The clash of civilizations and the remaking of world order

by Samuel P. Huntington

Hardcover, 1996




New York : Simon & Schuster, c1996.


In the summer of 1993 Foreign Affairs published an article entitled "The Clash of Civilizations?" by Samuel Huntington. No article, according to the editors of that distinguished journal, has generated more discussion since George Kennan's "X" article on containment in the 1940s. Now, Mr. Huntington expands on his article, explores further the issues he raised then, and develops many new penetrating and controversial analyses. In the article, he posed the question whether conflicts between civilizations would dominate the future of world politics. In the book, he gives his answer, showing not only how clashes between civilizations are the greatest threat to world peace but also how an international order based on civilizations is the best safeguard against war.… (more)

User reviews

LibraryThing member davidpwithun
While I don't always agree with Huntington's conclusions and opinions -- and I sometimes dispute his "facts" -- I must say that this book is an excellent introduction to the issues that we, inhabitants of the world, face as the world continues to "shrink" and members of such a great variety of civilizations and cultures are brought closer and closer together. "The other" is often more different from ourselves -- and more difficult to really understand -- than most of us would like to admit. Two features of this book that stood out to me as especially worthy of consideration were: 1. Huntington's consideration of what it is that makes Western Civilization different from the other civilizations of the world and 2. Huntington's examination of the roots of Islamic violence. In these two areas especially I think that his commentary is especially insightful and helpful. I recommend this book to all people of all civilizations as seek to live together peacefully in this complex world of ours.… (more)
LibraryThing member bmy78
An alarming but thorough analysis as to why the West is losing influence over the world. People are becoming better connected not through ideology, but through cultural identity. Huntington is a bit of an alarmist but he backs up his claims with case studies. He overdid the threat from China but was right on the money in predicting antagonism from Islam.

A good and worthy read.
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LibraryThing member ORFisHome
A consensus ground-breaking book about geopolitics and worldviews. Well enough written, but it was genuinely the book that really shook up my worldview and started me down the path to studying Biblical worldview and the interaction of divergent faiths.
LibraryThing member jcvogan1
The conclusions are not very happy, but this is a very well thought out book. His treatment of Africa and Latin America do leave a little to be desired, but neither is the real focus of the thesis.
LibraryThing member JBreedlove
The author argues that the political, social and economic interactions of "civilizations" will be the driving force of history since the Cold War ended.
LibraryThing member mangalayatan.uni
Huntington, Samuel P : The Clash of Civilizations and the Remaking of World Order, Penguin Books, pp. 367, 1997. The central theme of the book is that the emerging global politics is driven by the conflict between groups from differing civilizations. Both the peace and civilization depend upon the understanding and cooperation among the political, spiritual, and intellectual leaders of the world’s major civilizations.… (more)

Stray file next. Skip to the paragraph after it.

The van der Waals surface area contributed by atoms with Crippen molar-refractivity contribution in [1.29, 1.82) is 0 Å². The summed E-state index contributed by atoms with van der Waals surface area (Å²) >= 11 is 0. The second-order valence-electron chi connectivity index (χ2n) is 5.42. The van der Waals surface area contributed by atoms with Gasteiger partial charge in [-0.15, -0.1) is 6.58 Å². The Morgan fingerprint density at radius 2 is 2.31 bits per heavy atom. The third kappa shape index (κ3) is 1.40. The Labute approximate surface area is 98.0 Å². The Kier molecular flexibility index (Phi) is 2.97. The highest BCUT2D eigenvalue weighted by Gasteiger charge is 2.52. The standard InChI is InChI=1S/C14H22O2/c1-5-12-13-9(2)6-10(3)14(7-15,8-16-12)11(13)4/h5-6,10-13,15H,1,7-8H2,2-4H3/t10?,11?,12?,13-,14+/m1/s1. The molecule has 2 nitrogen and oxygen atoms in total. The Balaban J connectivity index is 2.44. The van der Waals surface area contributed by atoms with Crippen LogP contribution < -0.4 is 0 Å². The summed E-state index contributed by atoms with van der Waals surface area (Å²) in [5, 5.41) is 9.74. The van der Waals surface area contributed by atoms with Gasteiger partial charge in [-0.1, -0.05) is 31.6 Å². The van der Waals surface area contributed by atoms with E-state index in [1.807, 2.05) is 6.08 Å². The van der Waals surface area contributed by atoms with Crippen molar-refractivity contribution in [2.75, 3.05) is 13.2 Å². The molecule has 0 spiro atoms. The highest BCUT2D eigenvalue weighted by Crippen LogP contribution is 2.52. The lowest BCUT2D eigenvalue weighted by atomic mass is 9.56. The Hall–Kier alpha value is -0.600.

LibraryThing member mchan79
Controversial book that sparked a lot of debate. Huntington's view is that the next war will be a clash between cultures and religion.
LibraryThing member Scarchin
Amazing. Thought provoking. Scary.

This detailed, thoroughly researched book gave me quite a lot to think about regarding the dynamics of international relations.
Interestingly - it was written in the mid 90s, BEFORE 9-11 and all of the current economic and political upheaval.
What I took away from this:
-China will be the next dominant superpower
-Islam is going to be a force to be reckoned with -for good or ill -to a degree unsurpassed in history
-US intervention in the Middle East - regardless of the immediate "threat" solved- always winds up as a
bad idea long term

I finished this book a few weeks before the Libya mess started and I have a bad feeling about it. It fits the pattern to a T.
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LibraryThing member starcat
Comprehensive. Yet, the argument that civilizations are the base unit, and that they don't get along or trust each other, is very poorly argued, straw men litter the pages, separated often by strings of non-sequiturs. That being said, the analysis is still often very astute; even if Huntington is wrong, something like his thesis is most probably correct. All in all, worth reading, especially now that China, Russia, and Islam are all on the ascendant. Japan, heh, not so much. There's some pretty good humor to be found in the Japan parts of this book, written when it looked like Japan's strong economy was here to stay.
3 stars on oc
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LibraryThing member lukeasrodgers
Worth the time to read, particularly if you suspect you'll disagree with much of it. Huntington's argumentation is occasionally lazy, but is overall fairly persuasive. His points about multiculturalism that wrap the book up, however, do not come across as terribly thoughtful.



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